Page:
At the conclusion of this massive work of – well, genius, the performers were given a standing and exuberant ovation complete with shouts. This was definitely not a circulatory condition, nor even a tradition, but an admission of their gratitude for an evening of honest music making of glorious proportions.

When music of this ilk is combined with a text of words that to many express the highest hopes for mankind, it is no wonder the Messiah has become a staple and fixture during the holiday season.

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Community orchestra gives holiday program

By Howard Tuvelle
SPECIAL TO THE NEWS-TIMES
2003-12-12

A very important concert was presented last Sunday in Ives Concert Hall, on WestConn's campus. It was a performance by the Danbury Community Orchestra, with guest conductor Christopher James Hisey. The conductor of the Bridgeport Youth Orchestra, he is also director and co-founder of the American Chamber Orchestra in Westport.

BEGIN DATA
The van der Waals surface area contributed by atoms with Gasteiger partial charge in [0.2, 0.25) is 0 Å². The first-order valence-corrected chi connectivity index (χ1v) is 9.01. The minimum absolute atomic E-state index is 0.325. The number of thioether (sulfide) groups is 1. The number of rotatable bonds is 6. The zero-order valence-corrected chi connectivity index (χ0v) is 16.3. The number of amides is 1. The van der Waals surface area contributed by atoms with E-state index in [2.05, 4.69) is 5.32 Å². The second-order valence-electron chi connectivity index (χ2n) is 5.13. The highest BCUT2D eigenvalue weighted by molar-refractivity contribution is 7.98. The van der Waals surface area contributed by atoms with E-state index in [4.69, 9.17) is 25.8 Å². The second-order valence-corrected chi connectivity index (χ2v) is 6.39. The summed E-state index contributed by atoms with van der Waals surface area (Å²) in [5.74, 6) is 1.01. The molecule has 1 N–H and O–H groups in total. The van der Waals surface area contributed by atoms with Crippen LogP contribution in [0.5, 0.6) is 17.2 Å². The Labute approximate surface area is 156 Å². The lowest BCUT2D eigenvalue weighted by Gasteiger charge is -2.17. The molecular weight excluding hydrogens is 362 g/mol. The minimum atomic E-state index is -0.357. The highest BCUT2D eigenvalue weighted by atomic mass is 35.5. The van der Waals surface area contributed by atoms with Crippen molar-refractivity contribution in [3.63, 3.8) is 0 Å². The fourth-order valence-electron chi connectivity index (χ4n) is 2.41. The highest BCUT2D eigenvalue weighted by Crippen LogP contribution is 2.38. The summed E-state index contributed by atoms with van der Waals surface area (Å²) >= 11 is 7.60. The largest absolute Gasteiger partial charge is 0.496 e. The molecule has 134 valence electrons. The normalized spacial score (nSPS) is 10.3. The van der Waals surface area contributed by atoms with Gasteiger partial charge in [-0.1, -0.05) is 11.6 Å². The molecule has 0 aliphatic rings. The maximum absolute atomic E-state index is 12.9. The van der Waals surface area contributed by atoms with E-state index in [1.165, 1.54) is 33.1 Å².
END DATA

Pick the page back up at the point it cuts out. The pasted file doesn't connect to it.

A program obviously intended to reflect the festiveness of the season was entitled: "Holidays and Suites" (or sweets!). It began with a holiday, the "Russian Easter Overture, Op. 36," by Rimsky-Korsakoff (1844-1908). The work, in quite often the darker minor mode, perhaps reveals that the Russians must be serious about this holiday. The brass and tympani were often prominent. Hisey's conducting showed a certain precision and exactness in his interpretation and direction of the players. In this work and what followed, "Peer Gynt Suite No. 1, Op. 46," by Edvard Grieg (1843-1907), if the strings were not often as strong as they might have been, they always rose to the occasion when the music began to soar and intensify. Excitement can produce wonders!

It was after the "Pause," (not intermission) and in the "Carmen Suite No. 1," by Georges Bizet (1838-1875), that some first-chair instrumentalists got a chance to play solos. All acquitted themselves with musical integrity and accuracy.

The program ended with a potpourri of interwoven holiday carols, in the imaginative and delightful "Christmas Festival," by Leroy Anderson (1908-1975). This was the other holiday between the sweet Suites!